Depressive symptoms were assessed using the validated Dutch version of the 20-item Center for Epidemiological Studies Depression Scale (CES-D) [30, 31]. It evaluates the frequency of depressive symptoms experienced over the preceding week. Each item is scored on a four-point scale (0 = rarely or none of the time, 1 = some or a little of the time, 2 = occasionally or a moderate amount of the time and 3 = most or all of the time).
To asses parenting stress a Dutch adaptation  of the 20-item Parenting Daily Hassles (PDH) scale was used . The parents rated the occurrence of typical everyday events in parenting and parent-child interactions on a four-point scale (0 = never or rarely, 1 = sometimes, 2 = a lot and 3 = constantly). Our questionnaire did not include the PDH hassle-scale.
To assess work stress (or job strain) a Dutch version of the Job Content Questionnaire was used [34, 35]. It consists of 2 subscales: job demands and job control. The job demands subscale consists of 25 four-point scale items focusing on work pace, mental workload and physical workload. The job control subscale consists of 11 items. Job strain is a combination of high job demands and low control.
Lipid profile, blood glucose and insulin sensitivity
As a part of the health check, capillary blood is collected in the morning. We use an ambulatory collection kit (Demecal kit: LabAnywhere, Haarlem, The Netherlands)  to determine fasting plasma glucose, C-peptide, total cholesterol, high density lipoprotein cholesterol and triglycerides. From these measurements, lipid profile and insulin sensitivity (using the HOMA-IR method ) can be derived.
During the health check measurements, the children are only wearing their underwear bottoms. Height is determined to the nearest millimetre using a Leicester portable height measure (Seca, Hamburg, Germany) and weight to the nearest 100 gram using a Marsden MS-4102 weighing scale (Oxfordshire, United Kingdom). Then waist circumference is measured to the nearest millimetre midway between the costal border and iliac crest, using a Seca measuring tape, and the children lie down for two bioelectrical impedance analysis (BIA) measurements using the Bodystat 1500 MDD system (Bodystat Inc, Douglas, United Kingdom). From these measurements, outcome variables Body Mass Index (kg/m2) and fat percentage can be derived [38, 39].
Autonomic nervous system activity and blood pressure
To measure nervous system effect at the health check we use an ambulatory device, the VU University Ambulatory Monitoring System (VU-AMS; Amsterdam, the Netherlands). Reliability and validity aspects and recording methodology of the VU-AMS have been described previously . The system records three lead electro cardiograms (ECG) and four lead impedance cardiograms (ICG) (Ultratrace Diagnostic ECG with wet gel; ConMed Corporation, Utica, New York, United States of America).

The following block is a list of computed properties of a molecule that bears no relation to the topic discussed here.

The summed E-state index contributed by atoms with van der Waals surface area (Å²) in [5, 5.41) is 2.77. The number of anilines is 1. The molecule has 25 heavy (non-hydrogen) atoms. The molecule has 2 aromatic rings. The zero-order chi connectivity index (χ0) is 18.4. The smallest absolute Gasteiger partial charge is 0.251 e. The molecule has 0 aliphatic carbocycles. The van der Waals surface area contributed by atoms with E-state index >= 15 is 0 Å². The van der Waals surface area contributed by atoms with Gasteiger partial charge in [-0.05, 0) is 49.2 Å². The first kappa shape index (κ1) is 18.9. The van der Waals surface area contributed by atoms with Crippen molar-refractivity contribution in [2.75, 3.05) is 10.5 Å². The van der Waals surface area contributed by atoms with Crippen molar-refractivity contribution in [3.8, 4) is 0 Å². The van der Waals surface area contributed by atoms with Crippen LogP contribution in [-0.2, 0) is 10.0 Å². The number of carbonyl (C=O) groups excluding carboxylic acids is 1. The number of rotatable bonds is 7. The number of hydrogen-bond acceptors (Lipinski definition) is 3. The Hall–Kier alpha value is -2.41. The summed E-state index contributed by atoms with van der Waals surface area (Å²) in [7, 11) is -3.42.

As derivates of parasympathetic nervous system activity, two time domain indices of heart rate variability in the respiratory frequency range, also called respiratory sinus arrhythmia (RSA), will be obtained . The first one is the root-mean-square-of-successive-differences (RMSSD) of the inter beat intervals. This RMSSD is calculated automatically from the R-peaks in the ECG. The second RSA measure is the peak valley estimation (pvRSA) which is obtained automatically by subtracting the shortest inter beat interval during heart rate acceleration in the inspirational phase from the longest inter beat interval during deceleration in the expirational phase.
As a derivate of sympathetic nervous system activity, pre-ejection period (PEP) is used. PEP is the time interval between the onset of ventricular depolarisation (the Q wave onset in the ECG) and the opening of the aortic valves (B-point in ICG) and is considered to be an adequate surrogate measure for sympathic nervous system activity . It will be scored manually in large-scale ensemble averages of the impedance cardiograms . Mean values for each of the four recording periods (figure 2) will be calculated.
Potential confounders, mediators and effect modifiers
One of the main potential confounders in all analyses is postnatal stress. Depression and anxiety are again assessed in the neonatal questionnaire, using the same tools and scales as in the pregnancy questionnaire. Birth weight, available from Youth Health Care Registration and the Dutch Perinatal Registration (PRN), is considered a potential mediator. It is standardized for gender, gestational age and parity using reference values from the Dutch Perinatal Registration http://www.perinatreg.nl. Gestational age is also studied as a potential mediator.
Maternal characteristics considered potential confounders are age, educational level (years of education after primary school, as a measure of socioeconomic status), ethnicity (country of birth of the mother; definition by the Dutch Central Bureau of Statistics, CBS), smoking (y/n) and alcohol consumption (y/n), all available from the pregnancy questionnaire. Hypertension is also considered a potential confounder (no/pre-existent/pregnancy-induced), available by combining data from the pregnancy questionnaire and Dutch Perinatal Registration (PRN). The categories are classified in accordance with the guidelines of the International Society for the Study of Hypertension in Pregnancy .